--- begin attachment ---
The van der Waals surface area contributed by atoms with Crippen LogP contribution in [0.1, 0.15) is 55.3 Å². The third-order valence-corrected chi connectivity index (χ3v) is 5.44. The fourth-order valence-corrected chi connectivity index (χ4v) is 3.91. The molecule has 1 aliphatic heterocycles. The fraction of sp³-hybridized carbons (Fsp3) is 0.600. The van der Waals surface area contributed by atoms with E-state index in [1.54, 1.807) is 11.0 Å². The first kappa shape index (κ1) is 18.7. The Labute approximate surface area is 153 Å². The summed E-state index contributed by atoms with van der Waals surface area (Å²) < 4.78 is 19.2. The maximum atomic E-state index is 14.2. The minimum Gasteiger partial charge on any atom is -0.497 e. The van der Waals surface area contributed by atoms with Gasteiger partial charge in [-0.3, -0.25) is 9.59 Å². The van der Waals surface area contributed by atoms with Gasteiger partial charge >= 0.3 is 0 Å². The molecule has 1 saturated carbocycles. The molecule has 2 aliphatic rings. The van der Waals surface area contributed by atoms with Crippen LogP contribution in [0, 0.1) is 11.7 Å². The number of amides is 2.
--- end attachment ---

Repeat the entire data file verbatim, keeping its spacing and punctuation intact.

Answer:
The van der Waals surface area contributed by atoms with Crippen LogP contribution in [0.1, 0.15) is 55.3 Å². The third-order valence-corrected chi connectivity index (χ3v) is 5.44. The fourth-order valence-corrected chi connectivity index (χ4v) is 3.91. The molecule has 1 aliphatic heterocycles. The fraction of sp³-hybridized carbons (Fsp3) is 0.600. The van der Waals surface area contributed by atoms with E-state index in [1.54, 1.807) is 11.0 Å². The first kappa shape index (κ1) is 18.7. The Labute approximate surface area is 153 Å². The summed E-state index contributed by atoms with van der Waals surface area (Å²) < 4.78 is 19.2. The maximum atomic E-state index is 14.2. The minimum Gasteiger partial charge on any atom is -0.497 e. The van der Waals surface area contributed by atoms with Gasteiger partial charge in [-0.3, -0.25) is 9.59 Å². The van der Waals surface area contributed by atoms with Gasteiger partial charge >= 0.3 is 0 Å². The molecule has 1 saturated carbocycles. The molecule has 2 aliphatic rings. The van der Waals surface area contributed by atoms with Crippen LogP contribution in [0, 0.1) is 11.7 Å². The number of amides is 2.